bills

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bills

Without music to decorate it, time is just a bunch of boring production deadlines or dates by which bills must be paid.More [01/01/2000 12:01:00]
Most people think life sucks, and then you die. Not me. I beg to differ. I think life sucks, then you get cancer, then your dog dies, your wife leaves you, the cancer goes into remission, you get a new dog, you get remarried, you owe ten million dollars in medical bills but you work hard for thirty-five years and you pay it back and then -- one day -- you have a massive stroke, your whole right side is paralyzed, you have to limp along the streets and speak out of the left side of your mouth and drool but you go into rehabilitation and regain the power to walk and the power to talk and then -- one day -- you step off a curb at Sixty-seventh Street, and BANG you get hit by a city bus and then you die. Maybe.More [01/01/2000 12:01:00]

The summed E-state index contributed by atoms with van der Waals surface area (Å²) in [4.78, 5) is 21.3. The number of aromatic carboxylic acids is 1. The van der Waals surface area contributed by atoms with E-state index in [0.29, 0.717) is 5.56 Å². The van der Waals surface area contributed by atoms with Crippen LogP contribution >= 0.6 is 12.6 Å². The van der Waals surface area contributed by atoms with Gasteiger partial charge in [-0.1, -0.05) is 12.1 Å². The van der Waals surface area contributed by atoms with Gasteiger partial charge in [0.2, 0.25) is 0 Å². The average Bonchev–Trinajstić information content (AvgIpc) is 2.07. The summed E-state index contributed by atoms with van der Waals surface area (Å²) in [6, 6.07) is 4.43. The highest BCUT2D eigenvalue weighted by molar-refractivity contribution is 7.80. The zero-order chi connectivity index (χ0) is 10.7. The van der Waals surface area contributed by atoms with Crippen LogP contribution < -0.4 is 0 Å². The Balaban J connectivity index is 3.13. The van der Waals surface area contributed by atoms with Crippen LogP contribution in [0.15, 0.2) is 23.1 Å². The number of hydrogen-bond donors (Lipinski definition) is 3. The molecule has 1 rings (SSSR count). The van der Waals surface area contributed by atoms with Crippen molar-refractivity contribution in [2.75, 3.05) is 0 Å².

You can take a chance with any man who pays his bills on time.More [01/01/2000 12:01:00]
Birds have bills too, and they keep on singingMore [01/01/2000 12:01:00]
Men are sent into the world with bills of credit, and seldom draw to their full extent.More [01/01/2000 12:01:00]
Men are often capable of greater things than they perform. They are sent into the world with bills of credit, and seldom draw to their full extent.More [01/01/2000 12:01:00]
Joanna: So, where do you work, Peter?
Peter Gibbons: Initech.
Joanna: In... yeah, what do you do there?